The Ghanaian government, making plans to solve logistic problems in rural communities as they collaborate with Zipline.

However, they have worked together to launch the world’s largest drone delivery network service in Ghana with a capacity to dispense medicines and vaccines to millions of people even in the remotest corners.

Zipline, a California-based automated logistics company, in partnership with the government on Ghana will use drones to make on-demand, emergency deliveries of 148 high priority products including emergency and routine vaccines, blood products and life-saving medications.

The service is supported by Gavi and the UPS Foundation and joined this time by the Gates Foundation and Pfizer.

Dr Seth Berkley, CEO of Gavi, the Vaccine Alliance, said, “The ability of the Government to supplement routine immunisation on demand will allow us to make sure that there will always be enough life-saving vaccines for every child in Ghana.”

“This is an exciting development for Gavi that is ultimately going to ensure we leave no one behind and help us protect more children living in remote areas against vaccine-preventable diseases,” he added.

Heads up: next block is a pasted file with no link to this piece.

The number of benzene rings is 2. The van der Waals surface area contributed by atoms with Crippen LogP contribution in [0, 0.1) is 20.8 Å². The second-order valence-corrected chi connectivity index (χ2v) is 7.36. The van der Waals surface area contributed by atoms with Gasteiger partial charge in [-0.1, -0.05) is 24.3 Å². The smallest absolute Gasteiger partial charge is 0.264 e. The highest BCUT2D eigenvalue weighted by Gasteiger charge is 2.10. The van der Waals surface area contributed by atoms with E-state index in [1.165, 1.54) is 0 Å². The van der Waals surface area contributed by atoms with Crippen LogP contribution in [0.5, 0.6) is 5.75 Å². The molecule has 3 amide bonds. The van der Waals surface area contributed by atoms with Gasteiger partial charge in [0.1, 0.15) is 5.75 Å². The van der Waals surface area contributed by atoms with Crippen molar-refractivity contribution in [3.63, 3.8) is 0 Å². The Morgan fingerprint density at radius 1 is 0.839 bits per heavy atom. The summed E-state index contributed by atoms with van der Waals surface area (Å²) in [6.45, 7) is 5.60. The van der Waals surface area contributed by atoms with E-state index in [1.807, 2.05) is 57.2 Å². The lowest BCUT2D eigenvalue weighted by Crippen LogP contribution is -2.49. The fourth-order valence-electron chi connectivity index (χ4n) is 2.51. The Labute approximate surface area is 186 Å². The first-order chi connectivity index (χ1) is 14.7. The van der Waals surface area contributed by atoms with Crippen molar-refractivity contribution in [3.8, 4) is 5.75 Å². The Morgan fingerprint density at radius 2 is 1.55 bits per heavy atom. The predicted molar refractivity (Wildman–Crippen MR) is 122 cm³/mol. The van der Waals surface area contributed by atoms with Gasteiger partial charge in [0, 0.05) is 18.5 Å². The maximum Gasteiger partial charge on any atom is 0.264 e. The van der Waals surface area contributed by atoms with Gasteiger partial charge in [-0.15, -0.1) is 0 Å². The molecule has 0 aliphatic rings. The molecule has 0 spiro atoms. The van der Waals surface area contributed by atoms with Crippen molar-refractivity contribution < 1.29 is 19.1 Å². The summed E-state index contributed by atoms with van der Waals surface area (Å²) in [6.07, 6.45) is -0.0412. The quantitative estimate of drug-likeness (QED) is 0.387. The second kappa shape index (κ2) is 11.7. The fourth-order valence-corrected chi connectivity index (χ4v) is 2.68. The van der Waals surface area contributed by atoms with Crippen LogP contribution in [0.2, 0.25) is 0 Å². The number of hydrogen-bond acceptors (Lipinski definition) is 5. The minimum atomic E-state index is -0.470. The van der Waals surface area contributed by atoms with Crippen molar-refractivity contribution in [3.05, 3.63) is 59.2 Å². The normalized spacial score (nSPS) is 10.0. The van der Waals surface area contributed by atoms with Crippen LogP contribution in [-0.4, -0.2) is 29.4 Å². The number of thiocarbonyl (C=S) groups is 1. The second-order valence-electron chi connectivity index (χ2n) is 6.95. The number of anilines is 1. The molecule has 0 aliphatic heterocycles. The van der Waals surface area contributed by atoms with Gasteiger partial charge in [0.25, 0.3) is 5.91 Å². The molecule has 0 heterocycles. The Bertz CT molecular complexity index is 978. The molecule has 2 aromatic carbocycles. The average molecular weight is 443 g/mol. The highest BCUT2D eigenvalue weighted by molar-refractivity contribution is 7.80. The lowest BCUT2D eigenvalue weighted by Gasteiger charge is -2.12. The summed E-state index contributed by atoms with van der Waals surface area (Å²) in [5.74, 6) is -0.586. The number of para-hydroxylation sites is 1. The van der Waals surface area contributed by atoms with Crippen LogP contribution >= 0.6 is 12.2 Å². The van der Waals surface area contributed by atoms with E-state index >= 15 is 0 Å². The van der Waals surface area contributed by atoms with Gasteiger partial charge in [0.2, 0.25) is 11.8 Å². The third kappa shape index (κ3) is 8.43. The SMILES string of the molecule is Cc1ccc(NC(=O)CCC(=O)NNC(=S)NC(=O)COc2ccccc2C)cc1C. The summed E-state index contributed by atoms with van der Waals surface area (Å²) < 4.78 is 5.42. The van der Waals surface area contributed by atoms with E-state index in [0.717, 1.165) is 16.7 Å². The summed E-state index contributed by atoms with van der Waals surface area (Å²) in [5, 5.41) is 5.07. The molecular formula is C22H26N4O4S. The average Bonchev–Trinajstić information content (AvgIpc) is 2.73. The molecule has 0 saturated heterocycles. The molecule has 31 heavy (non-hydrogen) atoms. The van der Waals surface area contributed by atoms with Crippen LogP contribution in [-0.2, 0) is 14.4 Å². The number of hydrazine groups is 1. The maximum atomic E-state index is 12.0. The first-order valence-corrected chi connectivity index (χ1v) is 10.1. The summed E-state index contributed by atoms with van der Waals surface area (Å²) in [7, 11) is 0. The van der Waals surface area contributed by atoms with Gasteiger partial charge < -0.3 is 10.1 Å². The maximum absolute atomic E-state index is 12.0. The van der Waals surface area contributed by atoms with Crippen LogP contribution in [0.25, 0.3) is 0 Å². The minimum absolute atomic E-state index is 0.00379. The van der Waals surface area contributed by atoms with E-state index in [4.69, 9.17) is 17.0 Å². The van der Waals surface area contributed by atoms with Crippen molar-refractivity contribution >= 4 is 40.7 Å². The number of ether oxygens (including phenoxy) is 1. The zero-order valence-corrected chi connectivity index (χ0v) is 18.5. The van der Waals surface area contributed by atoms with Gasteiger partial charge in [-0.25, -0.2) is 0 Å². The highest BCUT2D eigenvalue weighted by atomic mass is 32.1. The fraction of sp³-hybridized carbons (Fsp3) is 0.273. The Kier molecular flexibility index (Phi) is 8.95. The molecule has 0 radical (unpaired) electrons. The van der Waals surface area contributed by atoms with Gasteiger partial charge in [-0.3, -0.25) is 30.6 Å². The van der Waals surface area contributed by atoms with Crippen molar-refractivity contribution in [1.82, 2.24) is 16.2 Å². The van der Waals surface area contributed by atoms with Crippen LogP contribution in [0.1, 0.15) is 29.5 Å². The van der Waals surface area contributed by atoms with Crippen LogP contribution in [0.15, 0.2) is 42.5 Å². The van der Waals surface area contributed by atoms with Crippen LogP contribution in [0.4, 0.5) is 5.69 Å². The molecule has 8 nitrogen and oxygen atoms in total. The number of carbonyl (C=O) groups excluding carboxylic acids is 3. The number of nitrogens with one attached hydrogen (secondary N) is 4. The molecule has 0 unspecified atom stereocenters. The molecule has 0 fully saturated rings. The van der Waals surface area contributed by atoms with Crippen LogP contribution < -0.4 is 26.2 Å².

How it will work?

According to a statement by the UPS, the Zipline drone network will be integrated into the national healthcare supply chain in Ghana and will help prevent vaccine stockouts in health facilities as well as during national immunisation campaigns.

The service will operate 24 hours a day, seven days a week, from four distribution centres—each equipped with 30 drones—and deliver to over 2,000 health facilities serving 12 million people across the country.

“… We’re expanding to provide most of the country’s population with access to any medical products they need, with four distribution centres spanning from the dense southern regions surrounding Ghana’s capital, Accra, to the remote and arid north of the country,” Zipline said in a statement on its website.

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The cost for the Ghanaian government

The service is estimated to cost the Ghana government a little under £10 million ($12.91 million) over the next four years which is less expensive to the ineffective existing delivery systems.

Dr Mahamudu Bawumia‏ , Ghana’s vice president during the commissioning of the first medical drone centre, said, “Not a single Ghanaian, irrespective of his or her remoteness, deserves to die due to inaccessibility to emergency health care.”

Zipline is capitalising on its success story in Rwanda, the east African nation, saving lives every day with its drone services but many still believe communication will be a bottleneck in the remotest areas in Ghana.

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